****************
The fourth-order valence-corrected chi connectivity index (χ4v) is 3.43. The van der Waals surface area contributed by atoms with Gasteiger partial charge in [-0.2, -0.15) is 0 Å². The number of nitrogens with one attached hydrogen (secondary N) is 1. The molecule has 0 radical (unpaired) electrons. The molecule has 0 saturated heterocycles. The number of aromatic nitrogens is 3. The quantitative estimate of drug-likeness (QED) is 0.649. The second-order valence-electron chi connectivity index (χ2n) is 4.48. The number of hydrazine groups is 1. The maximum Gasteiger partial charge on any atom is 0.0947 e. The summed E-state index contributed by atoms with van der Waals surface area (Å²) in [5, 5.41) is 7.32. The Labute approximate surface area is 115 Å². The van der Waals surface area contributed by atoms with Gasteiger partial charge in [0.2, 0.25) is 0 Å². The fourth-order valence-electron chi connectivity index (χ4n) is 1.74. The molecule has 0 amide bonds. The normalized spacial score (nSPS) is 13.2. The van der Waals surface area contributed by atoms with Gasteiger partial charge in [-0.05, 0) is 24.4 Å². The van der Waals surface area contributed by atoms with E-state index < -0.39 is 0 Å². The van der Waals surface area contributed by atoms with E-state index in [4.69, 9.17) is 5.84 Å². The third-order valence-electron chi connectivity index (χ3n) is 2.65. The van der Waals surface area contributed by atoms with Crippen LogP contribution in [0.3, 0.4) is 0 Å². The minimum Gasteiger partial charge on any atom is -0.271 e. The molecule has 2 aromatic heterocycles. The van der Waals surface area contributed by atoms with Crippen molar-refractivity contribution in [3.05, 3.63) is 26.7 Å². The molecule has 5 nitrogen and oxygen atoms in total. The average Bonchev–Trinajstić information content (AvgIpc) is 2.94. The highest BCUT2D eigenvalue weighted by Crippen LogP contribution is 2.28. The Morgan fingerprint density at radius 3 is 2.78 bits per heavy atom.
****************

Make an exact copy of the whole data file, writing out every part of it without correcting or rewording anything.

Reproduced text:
The fourth-order valence-corrected chi connectivity index (χ4v) is 3.43. The van der Waals surface area contributed by atoms with Gasteiger partial charge in [-0.2, -0.15) is 0 Å². The number of nitrogens with one attached hydrogen (secondary N) is 1. The molecule has 0 radical (unpaired) electrons. The molecule has 0 saturated heterocycles. The number of aromatic nitrogens is 3. The quantitative estimate of drug-likeness (QED) is 0.649. The second-order valence-electron chi connectivity index (χ2n) is 4.48. The number of hydrazine groups is 1. The maximum Gasteiger partial charge on any atom is 0.0947 e. The summed E-state index contributed by atoms with van der Waals surface area (Å²) in [5, 5.41) is 7.32. The Labute approximate surface area is 115 Å². The van der Waals surface area contributed by atoms with Gasteiger partial charge in [0.2, 0.25) is 0 Å². The fourth-order valence-electron chi connectivity index (χ4n) is 1.74. The molecule has 0 amide bonds. The normalized spacial score (nSPS) is 13.2. The van der Waals surface area contributed by atoms with Gasteiger partial charge in [-0.05, 0) is 24.4 Å². The van der Waals surface area contributed by atoms with E-state index < -0.39 is 0 Å². The van der Waals surface area contributed by atoms with E-state index in [4.69, 9.17) is 5.84 Å². The third-order valence-electron chi connectivity index (χ3n) is 2.65. The van der Waals surface area contributed by atoms with Crippen LogP contribution in [0.3, 0.4) is 0 Å². The minimum Gasteiger partial charge on any atom is -0.271 e. The molecule has 2 aromatic heterocycles. The van der Waals surface area contributed by atoms with Crippen molar-refractivity contribution in [3.05, 3.63) is 26.7 Å². The molecule has 5 nitrogen and oxygen atoms in total. The average Bonchev–Trinajstić information content (AvgIpc) is 2.94. The highest BCUT2D eigenvalue weighted by Crippen LogP contribution is 2.28. The Morgan fingerprint density at radius 3 is 2.78 bits per heavy atom.